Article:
Thirty-Five Years Later, I Raise My Hand

Thirty-Five Years Later, I Raise My Hand

In spring 1983 I enrolled in a poetry writing course thinking it might help improve my short fiction. I was a history major by default, had never taken a course in poetry, but believed, with absolutely no evidence, that I could write fiction. At the time I would have been hard-pressed to name five contemporary poets, even counting my professor. To be honest, the class struggled to hold my attention. Only about a quarter of the students seemed interested in writing, and the instructor was a bit, uh, tired. But for the first time in my life I read, really read, poetry. I fell in love with Galway Kinnell, Ai, James Wright and Carolyn Forche, to name just a few of my early enthusiasms. I wanted to write like them. So I wrote. And wrote. And wrote. Most of it was laughably bad, but somehow I managed to win an undergraduate poetry contest, which suggested that hope existed. Maybe someday, I thought, one of my poems will be published. This radical idea had never occurred to me before. Publication seemed to be the privilege of special people, and a lifetime of gathered fact revealed that I was unequivocably nothing special.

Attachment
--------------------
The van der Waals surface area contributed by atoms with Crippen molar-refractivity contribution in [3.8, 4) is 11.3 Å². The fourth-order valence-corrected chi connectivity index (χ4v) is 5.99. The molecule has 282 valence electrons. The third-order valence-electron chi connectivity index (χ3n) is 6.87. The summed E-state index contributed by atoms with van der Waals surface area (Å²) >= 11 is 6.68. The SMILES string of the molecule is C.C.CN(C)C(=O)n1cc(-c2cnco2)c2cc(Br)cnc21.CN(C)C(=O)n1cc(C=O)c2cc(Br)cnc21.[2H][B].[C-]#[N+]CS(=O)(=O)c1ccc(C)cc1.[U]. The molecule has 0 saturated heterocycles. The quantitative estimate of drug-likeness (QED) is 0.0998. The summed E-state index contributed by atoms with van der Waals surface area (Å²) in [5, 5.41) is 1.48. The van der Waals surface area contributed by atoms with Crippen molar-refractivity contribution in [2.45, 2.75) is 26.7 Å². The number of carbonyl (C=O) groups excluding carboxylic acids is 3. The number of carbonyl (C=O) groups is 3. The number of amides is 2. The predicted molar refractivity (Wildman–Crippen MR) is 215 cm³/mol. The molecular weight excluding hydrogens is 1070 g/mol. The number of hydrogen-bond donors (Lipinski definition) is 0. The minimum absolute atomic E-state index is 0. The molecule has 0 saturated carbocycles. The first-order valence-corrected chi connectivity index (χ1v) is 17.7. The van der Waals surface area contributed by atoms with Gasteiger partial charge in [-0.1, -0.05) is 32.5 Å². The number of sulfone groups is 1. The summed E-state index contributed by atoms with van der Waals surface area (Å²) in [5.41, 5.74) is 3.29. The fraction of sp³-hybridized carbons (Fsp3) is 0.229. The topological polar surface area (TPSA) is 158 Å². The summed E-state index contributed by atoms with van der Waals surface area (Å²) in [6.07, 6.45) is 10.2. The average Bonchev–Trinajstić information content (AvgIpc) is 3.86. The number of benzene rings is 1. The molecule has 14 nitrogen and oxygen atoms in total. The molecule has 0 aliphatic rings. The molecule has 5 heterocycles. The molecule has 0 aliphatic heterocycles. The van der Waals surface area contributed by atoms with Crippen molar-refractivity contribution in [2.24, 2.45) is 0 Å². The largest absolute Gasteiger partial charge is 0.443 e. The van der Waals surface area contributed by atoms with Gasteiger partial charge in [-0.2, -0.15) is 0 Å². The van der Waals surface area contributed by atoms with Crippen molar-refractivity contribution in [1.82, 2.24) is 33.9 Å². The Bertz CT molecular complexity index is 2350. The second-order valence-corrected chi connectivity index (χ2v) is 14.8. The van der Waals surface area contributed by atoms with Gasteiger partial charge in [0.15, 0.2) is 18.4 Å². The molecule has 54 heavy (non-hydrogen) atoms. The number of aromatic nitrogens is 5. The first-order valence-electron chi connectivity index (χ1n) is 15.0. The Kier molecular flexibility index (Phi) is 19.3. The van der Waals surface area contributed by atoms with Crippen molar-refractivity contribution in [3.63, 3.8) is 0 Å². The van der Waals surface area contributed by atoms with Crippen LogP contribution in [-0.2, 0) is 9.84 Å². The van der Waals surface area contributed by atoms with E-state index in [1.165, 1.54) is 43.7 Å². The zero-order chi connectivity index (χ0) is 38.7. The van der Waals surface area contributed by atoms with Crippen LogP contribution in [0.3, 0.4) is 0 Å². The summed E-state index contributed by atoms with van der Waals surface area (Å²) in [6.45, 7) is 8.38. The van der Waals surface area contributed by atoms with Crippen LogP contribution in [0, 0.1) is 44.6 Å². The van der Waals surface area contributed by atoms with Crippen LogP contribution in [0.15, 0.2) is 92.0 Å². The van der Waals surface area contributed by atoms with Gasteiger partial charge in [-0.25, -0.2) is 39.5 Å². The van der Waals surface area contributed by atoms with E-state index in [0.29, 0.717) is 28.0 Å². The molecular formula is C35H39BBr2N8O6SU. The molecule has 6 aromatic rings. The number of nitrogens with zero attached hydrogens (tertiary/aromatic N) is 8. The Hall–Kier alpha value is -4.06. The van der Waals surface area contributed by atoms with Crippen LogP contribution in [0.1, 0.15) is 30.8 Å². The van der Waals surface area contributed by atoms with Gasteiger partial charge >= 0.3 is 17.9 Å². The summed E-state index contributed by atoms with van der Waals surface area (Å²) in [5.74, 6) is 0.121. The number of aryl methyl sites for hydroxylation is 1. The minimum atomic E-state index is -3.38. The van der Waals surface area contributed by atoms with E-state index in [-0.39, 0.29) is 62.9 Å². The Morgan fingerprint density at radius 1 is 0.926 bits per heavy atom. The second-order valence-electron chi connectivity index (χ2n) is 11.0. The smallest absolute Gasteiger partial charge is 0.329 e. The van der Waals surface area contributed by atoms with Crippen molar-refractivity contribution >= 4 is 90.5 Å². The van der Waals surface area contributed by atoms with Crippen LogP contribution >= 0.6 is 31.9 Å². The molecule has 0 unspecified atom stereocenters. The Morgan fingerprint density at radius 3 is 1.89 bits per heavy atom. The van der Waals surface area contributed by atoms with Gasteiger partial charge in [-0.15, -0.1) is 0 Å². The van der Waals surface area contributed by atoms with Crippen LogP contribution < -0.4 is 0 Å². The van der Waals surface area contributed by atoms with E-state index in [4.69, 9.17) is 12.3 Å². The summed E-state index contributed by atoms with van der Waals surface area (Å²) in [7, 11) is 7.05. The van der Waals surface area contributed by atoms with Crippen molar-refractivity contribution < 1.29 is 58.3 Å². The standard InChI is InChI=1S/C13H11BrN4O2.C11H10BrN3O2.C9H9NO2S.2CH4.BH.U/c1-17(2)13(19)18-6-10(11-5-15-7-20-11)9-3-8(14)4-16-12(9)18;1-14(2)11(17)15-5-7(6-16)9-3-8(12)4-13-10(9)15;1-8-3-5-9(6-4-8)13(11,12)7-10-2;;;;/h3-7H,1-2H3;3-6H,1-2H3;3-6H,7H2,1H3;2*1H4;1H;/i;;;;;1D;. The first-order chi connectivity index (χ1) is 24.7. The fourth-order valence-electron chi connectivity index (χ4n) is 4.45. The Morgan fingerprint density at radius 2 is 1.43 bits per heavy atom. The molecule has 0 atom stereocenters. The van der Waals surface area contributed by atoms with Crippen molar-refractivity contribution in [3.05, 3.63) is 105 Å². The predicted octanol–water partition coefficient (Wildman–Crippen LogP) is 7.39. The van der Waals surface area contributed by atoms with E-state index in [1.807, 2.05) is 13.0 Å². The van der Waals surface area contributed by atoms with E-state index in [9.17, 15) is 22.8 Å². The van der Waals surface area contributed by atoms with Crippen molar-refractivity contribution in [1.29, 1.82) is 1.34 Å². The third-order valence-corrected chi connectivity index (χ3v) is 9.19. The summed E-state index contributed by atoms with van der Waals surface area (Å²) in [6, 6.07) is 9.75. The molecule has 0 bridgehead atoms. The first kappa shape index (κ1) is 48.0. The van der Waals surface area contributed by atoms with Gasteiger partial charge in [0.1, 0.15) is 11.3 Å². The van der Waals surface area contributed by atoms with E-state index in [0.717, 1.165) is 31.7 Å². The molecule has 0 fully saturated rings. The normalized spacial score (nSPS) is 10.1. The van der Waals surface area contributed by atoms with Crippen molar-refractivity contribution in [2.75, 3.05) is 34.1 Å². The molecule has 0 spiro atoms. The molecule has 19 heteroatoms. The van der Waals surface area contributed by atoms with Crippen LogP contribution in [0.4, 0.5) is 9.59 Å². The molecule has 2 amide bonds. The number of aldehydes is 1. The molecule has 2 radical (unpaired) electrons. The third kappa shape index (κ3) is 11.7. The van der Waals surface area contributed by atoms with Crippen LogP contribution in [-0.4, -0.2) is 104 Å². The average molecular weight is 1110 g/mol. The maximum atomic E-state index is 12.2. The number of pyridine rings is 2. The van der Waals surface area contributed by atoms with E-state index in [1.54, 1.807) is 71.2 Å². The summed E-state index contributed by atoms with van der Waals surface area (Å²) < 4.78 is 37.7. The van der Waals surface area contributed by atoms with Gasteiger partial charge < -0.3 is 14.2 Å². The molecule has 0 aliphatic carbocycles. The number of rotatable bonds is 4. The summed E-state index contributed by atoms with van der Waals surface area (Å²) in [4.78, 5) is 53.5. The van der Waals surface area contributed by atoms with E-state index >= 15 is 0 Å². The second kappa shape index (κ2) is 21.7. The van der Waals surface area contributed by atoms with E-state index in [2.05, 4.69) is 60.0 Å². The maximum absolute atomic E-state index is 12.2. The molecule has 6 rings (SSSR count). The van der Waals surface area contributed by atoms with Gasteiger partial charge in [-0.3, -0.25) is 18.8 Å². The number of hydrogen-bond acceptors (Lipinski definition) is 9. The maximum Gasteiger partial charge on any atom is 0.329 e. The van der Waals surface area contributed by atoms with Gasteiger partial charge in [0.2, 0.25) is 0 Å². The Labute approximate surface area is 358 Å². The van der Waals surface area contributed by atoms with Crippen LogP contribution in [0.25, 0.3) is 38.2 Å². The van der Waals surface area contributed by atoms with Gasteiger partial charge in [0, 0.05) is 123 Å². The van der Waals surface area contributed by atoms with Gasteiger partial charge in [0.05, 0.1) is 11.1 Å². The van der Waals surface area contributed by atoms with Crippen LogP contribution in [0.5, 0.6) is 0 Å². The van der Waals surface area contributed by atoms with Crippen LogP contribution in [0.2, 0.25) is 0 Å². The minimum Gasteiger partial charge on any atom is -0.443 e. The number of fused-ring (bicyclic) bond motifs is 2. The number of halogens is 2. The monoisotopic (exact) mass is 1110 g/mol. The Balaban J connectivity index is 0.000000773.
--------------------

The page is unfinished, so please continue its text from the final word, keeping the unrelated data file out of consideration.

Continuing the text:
Early on in the semester, perhaps even in the first class, the professor asked how many of us thought we’d still be writing poetry in twenty years. I didn’t raise my hand. I didn’t know where I’d be in six months, much less what I’d be doing in twenty years. Since I’d realized late in the game that teaching was not for me, I had no job prospects, and few marketable skills, despite experience in chugging beer, manning sound-powered phones on a ship’s helicopter tower, scraping barnacles and bending rules. The world was limited. The world was limitless.

Another gray day

dividing the old and young

Oh, this aching hip!

 

* * *

A song from that time:

 

 

11 thoughts on “Thirty-Five Years Later, I Raise My Hand

  1. I took a creative writing course in 1972? I had been writing occasionally for 4 or 5 or 6 years. We met in Roberts living room (so many poets called Robert!), each brought what we’d written that week. What I brought was usually wild and crazy stuff. Most people reading it would look at me and say- what were you stoned on this time? Some of the other people’s offerings were okay or good or embarrassingly bad. What stands out the most in my memory was how he always found something positive to say about everything! I’m still working on that…

    Liked by 1 person

  2. I was in grad school at the time, Bob, and that song had great meaning for me. Such longing — and I was young enough then to believe that sort of communion between two people might exist for more than a few fleeting (and likely illusory) moments. But I haven’t learned anything in the interim to change my feelings about Annie: What a face! What pipes!

    Liked by 1 person

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